Beginning next Monday, the public will be invited to have their say on what public art pieces will be installed at the new Airdrie Multi-Use and Library Facility. According to The City, selected artworks by four shortlisted teams will be available for public comment.

Claudia Usuga, Project Coordinator with the City of Airdrie explained that art is very important to the new facility, not only for its aesthetics but also because it is through public art, that the library and Airdrie will be able to build upon strengthening community identity and culture, as well as promote economic development.

"The hope is that the community [can] give their opinion on the different pieces and that they let us know what they like," she added. "All these opinions will be given to the selection panel for consideration when they are selecting the pieces that are going to go into the facility."

Clay Aragon, Manager of Culture, Heritage and Events explained that 96 applications from artists all across Canada, with four submissions from Airdrie, were submitted to the Public Art Selection Panel (PASP).

"Council directed the development of a public art selection panel, and so this group that's been appointed by council, to look at the types of experiences that those artists have and narrow down that selection [of] artists," Aragon explained. "We want this multi-use facility and library to be a catalyst for the downtown. We want it to be a place for community and development to happen and a meeting place for everybody."

According to the City, the PASP consists of five voting members, including one elected official, one member of the Airdrie Arts and Culture Council, one local or regional professional artist, two citizen members with an interest and understanding of Airdrie’s history and heritage, as well as City administration and/or consultants in a supportive and non-voting capacity.

"The art selected for placement at the Airdrie Multi-Use Facility and Library should reflect the artwork themes endorsed by Council. The selected artwork should align with one of the following themes: natural features of the Airdrie Multi-Use Facility and Library site and/or in Airdrie, local Indigenous history or contemporary culture, Airdrie's rural farming history or agricultural origins, and Airdrie's railroad history," the City's website states.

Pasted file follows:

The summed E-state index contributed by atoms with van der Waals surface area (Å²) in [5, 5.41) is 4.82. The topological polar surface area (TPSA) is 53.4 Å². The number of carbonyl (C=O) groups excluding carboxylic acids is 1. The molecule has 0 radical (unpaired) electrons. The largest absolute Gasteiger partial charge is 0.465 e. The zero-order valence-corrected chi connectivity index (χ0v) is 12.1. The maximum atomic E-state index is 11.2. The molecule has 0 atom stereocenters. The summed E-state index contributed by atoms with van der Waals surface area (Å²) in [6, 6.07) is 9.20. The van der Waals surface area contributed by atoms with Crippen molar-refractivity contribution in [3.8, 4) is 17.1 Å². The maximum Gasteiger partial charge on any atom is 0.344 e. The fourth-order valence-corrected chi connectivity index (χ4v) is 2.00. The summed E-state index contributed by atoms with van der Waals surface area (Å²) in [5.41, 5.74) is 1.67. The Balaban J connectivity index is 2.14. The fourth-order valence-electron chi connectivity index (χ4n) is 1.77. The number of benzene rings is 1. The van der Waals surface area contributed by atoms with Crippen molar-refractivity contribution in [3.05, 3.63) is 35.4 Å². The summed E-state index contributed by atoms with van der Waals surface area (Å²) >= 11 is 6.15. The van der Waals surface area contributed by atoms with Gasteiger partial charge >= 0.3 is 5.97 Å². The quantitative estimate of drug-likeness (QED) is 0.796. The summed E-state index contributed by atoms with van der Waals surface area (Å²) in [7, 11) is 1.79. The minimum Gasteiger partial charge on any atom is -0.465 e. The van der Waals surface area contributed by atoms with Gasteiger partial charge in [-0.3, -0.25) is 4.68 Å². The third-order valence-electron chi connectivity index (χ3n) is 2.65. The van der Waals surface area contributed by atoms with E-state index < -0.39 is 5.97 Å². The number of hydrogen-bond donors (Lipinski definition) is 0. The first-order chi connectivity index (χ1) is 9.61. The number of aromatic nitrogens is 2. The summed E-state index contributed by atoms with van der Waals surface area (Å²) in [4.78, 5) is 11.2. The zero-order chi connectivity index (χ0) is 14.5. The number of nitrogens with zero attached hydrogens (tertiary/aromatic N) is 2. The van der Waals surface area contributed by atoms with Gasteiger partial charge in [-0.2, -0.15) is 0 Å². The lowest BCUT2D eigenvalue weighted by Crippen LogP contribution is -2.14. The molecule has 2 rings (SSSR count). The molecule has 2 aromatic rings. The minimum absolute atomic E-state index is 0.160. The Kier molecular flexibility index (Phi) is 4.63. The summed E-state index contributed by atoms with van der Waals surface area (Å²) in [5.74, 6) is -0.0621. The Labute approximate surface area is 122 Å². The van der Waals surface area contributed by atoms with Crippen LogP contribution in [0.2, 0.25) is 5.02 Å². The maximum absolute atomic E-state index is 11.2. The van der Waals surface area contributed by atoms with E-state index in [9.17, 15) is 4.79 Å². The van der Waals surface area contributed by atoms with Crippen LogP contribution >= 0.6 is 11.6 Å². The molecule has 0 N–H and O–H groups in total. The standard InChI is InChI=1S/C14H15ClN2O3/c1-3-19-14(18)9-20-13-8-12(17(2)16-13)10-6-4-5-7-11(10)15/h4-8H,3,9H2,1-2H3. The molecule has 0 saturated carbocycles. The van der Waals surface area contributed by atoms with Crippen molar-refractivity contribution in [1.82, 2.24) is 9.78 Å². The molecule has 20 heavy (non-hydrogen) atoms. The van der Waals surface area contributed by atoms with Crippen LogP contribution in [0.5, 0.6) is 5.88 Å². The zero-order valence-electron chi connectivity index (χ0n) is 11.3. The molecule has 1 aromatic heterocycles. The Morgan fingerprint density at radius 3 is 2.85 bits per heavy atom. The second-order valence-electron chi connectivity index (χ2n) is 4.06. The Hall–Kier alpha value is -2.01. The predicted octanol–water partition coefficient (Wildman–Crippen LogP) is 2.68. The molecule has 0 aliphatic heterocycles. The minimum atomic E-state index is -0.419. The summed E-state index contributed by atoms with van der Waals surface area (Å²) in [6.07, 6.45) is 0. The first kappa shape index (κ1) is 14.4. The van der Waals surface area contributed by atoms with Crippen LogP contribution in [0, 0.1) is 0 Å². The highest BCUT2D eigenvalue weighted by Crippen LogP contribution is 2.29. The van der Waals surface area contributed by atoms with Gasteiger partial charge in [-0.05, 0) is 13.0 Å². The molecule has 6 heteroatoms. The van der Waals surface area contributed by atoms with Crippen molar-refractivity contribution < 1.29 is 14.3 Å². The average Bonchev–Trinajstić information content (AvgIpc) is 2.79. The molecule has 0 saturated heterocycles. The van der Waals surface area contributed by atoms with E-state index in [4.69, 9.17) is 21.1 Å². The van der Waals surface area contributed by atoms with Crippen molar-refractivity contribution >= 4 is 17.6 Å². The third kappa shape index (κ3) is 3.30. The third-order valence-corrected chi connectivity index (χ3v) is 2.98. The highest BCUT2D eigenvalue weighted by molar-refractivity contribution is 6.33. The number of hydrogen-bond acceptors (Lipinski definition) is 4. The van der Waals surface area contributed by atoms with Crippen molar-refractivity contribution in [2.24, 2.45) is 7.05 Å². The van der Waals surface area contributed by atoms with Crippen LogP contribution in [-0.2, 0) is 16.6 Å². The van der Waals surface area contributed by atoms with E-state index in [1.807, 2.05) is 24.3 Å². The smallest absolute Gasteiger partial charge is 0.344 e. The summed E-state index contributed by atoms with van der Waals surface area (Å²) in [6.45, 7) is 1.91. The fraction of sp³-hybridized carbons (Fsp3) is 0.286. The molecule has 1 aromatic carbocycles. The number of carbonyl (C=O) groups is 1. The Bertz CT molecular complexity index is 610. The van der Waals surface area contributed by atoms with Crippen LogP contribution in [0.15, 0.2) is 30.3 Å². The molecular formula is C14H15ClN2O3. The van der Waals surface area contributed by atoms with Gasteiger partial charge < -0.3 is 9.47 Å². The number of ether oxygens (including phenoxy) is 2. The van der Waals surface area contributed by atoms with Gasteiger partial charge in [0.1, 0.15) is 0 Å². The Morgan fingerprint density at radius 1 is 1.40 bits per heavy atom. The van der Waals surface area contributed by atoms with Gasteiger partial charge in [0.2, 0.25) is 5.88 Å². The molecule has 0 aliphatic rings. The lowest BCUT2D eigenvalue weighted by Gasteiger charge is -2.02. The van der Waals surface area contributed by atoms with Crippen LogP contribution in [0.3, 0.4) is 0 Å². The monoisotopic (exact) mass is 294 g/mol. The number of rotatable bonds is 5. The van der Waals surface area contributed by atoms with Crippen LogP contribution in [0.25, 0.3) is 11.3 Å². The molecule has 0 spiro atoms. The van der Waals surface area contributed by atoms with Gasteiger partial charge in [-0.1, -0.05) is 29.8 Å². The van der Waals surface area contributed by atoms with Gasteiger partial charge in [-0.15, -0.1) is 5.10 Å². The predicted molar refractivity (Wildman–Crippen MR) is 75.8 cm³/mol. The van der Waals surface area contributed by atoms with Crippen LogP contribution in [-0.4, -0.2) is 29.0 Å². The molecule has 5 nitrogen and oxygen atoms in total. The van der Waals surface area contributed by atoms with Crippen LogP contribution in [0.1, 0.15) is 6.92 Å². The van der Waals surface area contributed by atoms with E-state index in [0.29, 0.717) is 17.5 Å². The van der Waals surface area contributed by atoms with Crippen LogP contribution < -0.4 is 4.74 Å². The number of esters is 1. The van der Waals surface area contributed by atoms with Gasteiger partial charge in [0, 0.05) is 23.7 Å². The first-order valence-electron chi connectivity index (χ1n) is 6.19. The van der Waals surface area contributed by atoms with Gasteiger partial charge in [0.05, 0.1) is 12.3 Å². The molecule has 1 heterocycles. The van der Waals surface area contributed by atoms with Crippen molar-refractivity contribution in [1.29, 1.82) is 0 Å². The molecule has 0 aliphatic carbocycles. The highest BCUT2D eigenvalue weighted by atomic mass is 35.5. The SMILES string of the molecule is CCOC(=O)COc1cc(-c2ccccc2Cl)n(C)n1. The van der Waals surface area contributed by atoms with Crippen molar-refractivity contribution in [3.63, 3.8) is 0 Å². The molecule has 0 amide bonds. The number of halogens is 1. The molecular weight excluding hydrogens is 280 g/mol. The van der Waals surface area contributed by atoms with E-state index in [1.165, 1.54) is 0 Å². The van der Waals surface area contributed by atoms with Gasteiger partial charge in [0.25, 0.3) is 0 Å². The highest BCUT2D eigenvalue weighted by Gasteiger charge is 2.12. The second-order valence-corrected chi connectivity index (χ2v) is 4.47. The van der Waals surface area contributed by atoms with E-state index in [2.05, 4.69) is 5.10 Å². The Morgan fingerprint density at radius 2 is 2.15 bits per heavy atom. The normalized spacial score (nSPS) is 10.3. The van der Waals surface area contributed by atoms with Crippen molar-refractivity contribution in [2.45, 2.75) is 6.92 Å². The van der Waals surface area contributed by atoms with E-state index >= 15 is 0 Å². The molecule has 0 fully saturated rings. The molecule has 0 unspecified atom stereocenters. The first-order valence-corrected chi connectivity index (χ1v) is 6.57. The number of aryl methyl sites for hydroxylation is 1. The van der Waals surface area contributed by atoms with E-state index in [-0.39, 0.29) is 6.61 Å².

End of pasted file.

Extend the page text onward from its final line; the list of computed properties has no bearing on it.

The selected artwork should also align with the following public art objectives for the Airdrie Multi-Use Facility and Library, which includes: 

  • Enhance the quality of life for both visitors and established neighbouring communities.
  • Add value to the cultural, aesthetic and economic vitality of the facility.
  • Build civic engagement and social capital and encourage civic discourse.
  • Help reinforce a strong sense of community pride, ownership and a sense of belonging.
  • Celebrate community identity and culture.
  • Promote economic development and tourism.
  • Create jobs in creative industries.

Aragon said that he hopes the art selected to be placed in the library will become a sort of iconic meeting place for visitors and locals alike.

"The kind of spirit, that's the kind of culture, and that's the kind of identity [we are looking at]."

He said that the art should encapsulate not only Airdrie's past culture but its present and future. Because art and what is art, what is good art and what makes art beautiful is so subjective, Aragon said much time has been spent on this topic, which is why the civic engagement portion is so important. 

"That's what really art does, is that it allows for the community to come together, but it also allows for public discourse... That's the vibe we're trying to get for this and I think that all those dimensions of public art piece[s] are going to be considered as part of this; [the] celebrating of] community identity, the representation of different kinds of culture; does everybody feel some sort of attachment or alignment to those art pieces?"

When asked what sort of art Usuga and Aragon take inspiration from in their personal lives, Usuga said one of her favourite art pieces, and one that is arguably a timeless icon; is the statue of David in Florence. Aragon agreed with his colleague that the statue of David is reflective of Florence, something that underpins what Florence is, and that is what he hopes can be achieved in Airdrie.

"I think for me, art is wherever you see it, and it's the appreciation of the culture, the innovation, science, the beauty and the people of whatever the community that you go to  - and that's what's exciting for me."

The public engagement will run until June 2. 

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